Addressing volumetric locking and instabilities by selective integration in smoothed finite elements.

*(English)*Zbl 1169.74044Summary: This paper promotes the development of a novel family of finite elements with smoothed strains, offering remarkable properties. In the smoothed finite element method (FEM), elements are divided into subcells. The strain at a point is defined as a weighted average of the standard strain field over a representative domain. This yields superconvergent stresses, both in regular and singular settings, as well as increased accuracy, with slightly lower computational cost than the standard FEM. The one-subcell version that does not exhibit volumetric locking yields more accurate stresses but less accurate displacements and is equivalent to a quasi-equilibrium FEM. It is also subject to instabilities. In the limit where the number of subcells goes to infinity, the standard FEM is recovered, which yields more accurate displacements and less accurate stresses.

The specific contribution of this paper is to show that expressing the volumetric part of the strain field using a one-subcell formulation is sufficient to get rid of volumetric locking and increase the displacement accuracy compared with the standard FEM when the single subcell version is used to express both the volumetric and deviatoric parts of the strain. Selective integration also alleviates instabilities associated with the single subcell element, which are due to rank deficiency. Numerical examples for various compressible and incompressible linear elastic test cases show that high accuracy is retained compared with the standard FEM without increasing computational cost.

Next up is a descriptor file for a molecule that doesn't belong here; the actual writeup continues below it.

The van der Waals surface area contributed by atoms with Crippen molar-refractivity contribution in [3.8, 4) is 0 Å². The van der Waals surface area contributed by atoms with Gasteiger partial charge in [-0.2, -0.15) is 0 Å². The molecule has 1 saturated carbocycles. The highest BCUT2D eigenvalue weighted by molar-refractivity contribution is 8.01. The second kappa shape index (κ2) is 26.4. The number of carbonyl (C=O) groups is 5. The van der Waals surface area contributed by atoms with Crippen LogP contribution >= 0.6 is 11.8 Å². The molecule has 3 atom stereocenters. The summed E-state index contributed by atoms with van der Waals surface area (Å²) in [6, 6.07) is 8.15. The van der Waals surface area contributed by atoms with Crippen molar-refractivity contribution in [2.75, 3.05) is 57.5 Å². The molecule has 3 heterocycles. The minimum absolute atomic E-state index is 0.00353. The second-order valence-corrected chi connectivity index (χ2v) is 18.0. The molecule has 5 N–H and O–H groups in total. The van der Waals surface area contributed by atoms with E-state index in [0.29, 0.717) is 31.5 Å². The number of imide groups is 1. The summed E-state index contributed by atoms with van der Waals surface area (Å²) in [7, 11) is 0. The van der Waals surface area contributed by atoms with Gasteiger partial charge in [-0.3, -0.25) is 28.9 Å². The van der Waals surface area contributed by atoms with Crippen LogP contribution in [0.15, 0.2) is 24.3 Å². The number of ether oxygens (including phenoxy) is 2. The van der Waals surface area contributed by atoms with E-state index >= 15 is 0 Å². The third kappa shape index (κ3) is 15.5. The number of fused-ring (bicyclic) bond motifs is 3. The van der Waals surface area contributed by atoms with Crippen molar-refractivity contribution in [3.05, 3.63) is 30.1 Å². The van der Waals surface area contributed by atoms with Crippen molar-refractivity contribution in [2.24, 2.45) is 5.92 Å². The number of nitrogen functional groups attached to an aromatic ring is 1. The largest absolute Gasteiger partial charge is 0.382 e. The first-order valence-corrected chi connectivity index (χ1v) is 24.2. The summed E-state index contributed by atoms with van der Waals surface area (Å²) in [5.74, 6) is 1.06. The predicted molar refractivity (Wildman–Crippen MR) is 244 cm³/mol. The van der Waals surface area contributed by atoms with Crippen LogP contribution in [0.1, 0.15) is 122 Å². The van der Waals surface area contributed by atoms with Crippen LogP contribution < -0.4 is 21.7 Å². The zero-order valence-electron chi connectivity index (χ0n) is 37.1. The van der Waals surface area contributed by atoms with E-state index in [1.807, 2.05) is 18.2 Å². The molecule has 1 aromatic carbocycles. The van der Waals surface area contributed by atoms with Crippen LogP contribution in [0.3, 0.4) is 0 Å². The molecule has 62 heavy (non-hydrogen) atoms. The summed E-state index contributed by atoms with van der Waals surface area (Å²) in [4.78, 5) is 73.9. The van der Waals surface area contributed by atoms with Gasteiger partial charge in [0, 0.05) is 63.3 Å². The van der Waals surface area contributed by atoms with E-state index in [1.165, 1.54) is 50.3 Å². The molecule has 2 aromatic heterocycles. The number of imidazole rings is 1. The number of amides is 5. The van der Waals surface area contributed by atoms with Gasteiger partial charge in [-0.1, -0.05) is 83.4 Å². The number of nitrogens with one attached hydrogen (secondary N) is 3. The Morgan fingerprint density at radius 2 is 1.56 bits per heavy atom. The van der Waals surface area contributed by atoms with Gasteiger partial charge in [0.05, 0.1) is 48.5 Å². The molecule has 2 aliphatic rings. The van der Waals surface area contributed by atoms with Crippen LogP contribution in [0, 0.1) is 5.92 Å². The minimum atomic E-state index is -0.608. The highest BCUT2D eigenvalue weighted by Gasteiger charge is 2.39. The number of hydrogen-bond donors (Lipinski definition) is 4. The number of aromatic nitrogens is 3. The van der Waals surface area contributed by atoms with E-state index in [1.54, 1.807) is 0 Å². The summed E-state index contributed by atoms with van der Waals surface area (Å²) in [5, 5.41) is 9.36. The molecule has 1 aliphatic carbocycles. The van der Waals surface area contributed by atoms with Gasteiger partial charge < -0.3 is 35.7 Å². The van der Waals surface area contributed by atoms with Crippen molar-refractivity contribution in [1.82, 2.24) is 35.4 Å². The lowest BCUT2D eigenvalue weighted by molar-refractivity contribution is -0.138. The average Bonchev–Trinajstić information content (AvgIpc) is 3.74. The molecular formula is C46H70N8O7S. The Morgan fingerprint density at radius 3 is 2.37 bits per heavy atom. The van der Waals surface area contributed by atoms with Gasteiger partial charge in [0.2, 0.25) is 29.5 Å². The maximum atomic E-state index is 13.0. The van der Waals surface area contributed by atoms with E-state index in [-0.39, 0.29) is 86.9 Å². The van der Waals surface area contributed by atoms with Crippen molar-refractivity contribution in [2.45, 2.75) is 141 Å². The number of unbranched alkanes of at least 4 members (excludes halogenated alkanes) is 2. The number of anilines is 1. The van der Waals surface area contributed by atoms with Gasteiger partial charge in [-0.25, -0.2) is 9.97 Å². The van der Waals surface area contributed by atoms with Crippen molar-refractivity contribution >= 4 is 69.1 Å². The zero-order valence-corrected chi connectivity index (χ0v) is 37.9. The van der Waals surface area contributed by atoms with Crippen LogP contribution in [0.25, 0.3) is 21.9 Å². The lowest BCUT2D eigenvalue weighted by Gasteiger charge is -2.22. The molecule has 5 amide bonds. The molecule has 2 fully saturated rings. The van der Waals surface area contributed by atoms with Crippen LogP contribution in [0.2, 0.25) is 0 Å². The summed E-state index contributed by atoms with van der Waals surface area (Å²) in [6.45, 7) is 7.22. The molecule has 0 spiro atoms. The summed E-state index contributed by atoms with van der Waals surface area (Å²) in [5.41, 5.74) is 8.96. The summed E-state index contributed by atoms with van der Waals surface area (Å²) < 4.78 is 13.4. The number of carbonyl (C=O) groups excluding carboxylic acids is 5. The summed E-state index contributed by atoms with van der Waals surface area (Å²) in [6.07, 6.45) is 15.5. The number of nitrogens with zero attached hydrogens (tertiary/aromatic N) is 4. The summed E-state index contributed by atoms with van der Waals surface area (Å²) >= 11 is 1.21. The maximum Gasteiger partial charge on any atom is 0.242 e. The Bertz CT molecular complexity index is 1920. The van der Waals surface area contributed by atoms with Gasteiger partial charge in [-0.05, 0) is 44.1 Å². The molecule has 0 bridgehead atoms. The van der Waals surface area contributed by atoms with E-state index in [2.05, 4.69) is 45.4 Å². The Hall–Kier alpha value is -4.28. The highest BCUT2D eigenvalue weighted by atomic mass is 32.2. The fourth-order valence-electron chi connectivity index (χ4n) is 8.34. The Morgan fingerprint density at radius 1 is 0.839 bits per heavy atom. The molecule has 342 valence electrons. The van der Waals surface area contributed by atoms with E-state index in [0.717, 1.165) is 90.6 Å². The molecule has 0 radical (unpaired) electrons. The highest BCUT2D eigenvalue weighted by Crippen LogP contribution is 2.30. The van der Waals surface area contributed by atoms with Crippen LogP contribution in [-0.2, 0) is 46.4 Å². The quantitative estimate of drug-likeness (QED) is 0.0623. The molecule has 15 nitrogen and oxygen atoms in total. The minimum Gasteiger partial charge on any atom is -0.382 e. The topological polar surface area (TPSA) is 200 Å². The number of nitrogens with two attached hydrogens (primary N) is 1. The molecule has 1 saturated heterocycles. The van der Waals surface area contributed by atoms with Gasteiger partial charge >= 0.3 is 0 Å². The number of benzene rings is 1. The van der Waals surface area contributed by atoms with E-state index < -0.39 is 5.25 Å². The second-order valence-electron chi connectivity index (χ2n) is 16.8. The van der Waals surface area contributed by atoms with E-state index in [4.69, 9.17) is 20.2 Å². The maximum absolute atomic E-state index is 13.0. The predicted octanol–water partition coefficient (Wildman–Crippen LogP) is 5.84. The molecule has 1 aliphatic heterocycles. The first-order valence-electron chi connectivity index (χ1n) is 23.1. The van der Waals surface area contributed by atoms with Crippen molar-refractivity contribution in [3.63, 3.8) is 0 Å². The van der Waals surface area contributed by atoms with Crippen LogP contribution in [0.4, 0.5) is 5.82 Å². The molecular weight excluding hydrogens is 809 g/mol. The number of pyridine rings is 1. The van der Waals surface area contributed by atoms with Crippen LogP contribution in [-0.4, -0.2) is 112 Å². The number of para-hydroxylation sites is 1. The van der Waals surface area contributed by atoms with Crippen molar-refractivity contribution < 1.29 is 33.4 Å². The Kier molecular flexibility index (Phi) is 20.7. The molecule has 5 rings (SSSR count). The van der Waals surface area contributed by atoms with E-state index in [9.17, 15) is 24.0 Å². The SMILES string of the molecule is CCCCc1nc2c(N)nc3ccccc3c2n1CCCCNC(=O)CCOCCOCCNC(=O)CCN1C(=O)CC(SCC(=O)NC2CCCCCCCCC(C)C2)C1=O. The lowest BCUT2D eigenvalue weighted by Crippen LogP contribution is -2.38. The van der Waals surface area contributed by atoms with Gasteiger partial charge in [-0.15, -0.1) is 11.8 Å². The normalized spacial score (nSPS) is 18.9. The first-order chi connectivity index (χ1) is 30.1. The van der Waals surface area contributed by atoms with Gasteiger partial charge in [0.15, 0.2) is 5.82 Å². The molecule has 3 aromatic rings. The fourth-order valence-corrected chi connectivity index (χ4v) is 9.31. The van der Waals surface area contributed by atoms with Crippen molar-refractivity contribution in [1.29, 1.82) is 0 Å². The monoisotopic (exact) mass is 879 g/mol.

The specific contribution of this paper is to show that expressing the volumetric part of the strain field using a one-subcell formulation is sufficient to get rid of volumetric locking and increase the displacement accuracy compared with the standard FEM when the single subcell version is used to express both the volumetric and deviatoric parts of the strain. Selective integration also alleviates instabilities associated with the single subcell element, which are due to rank deficiency. Numerical examples for various compressible and incompressible linear elastic test cases show that high accuracy is retained compared with the standard FEM without increasing computational cost.

##### MSC:

74S05 | Finite element methods applied to problems in solid mechanics |

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\textit{N.-X. Hung} et al., Commun. Numer. Methods Eng. 25, No. 1, 19--34 (2009; Zbl 1169.74044)

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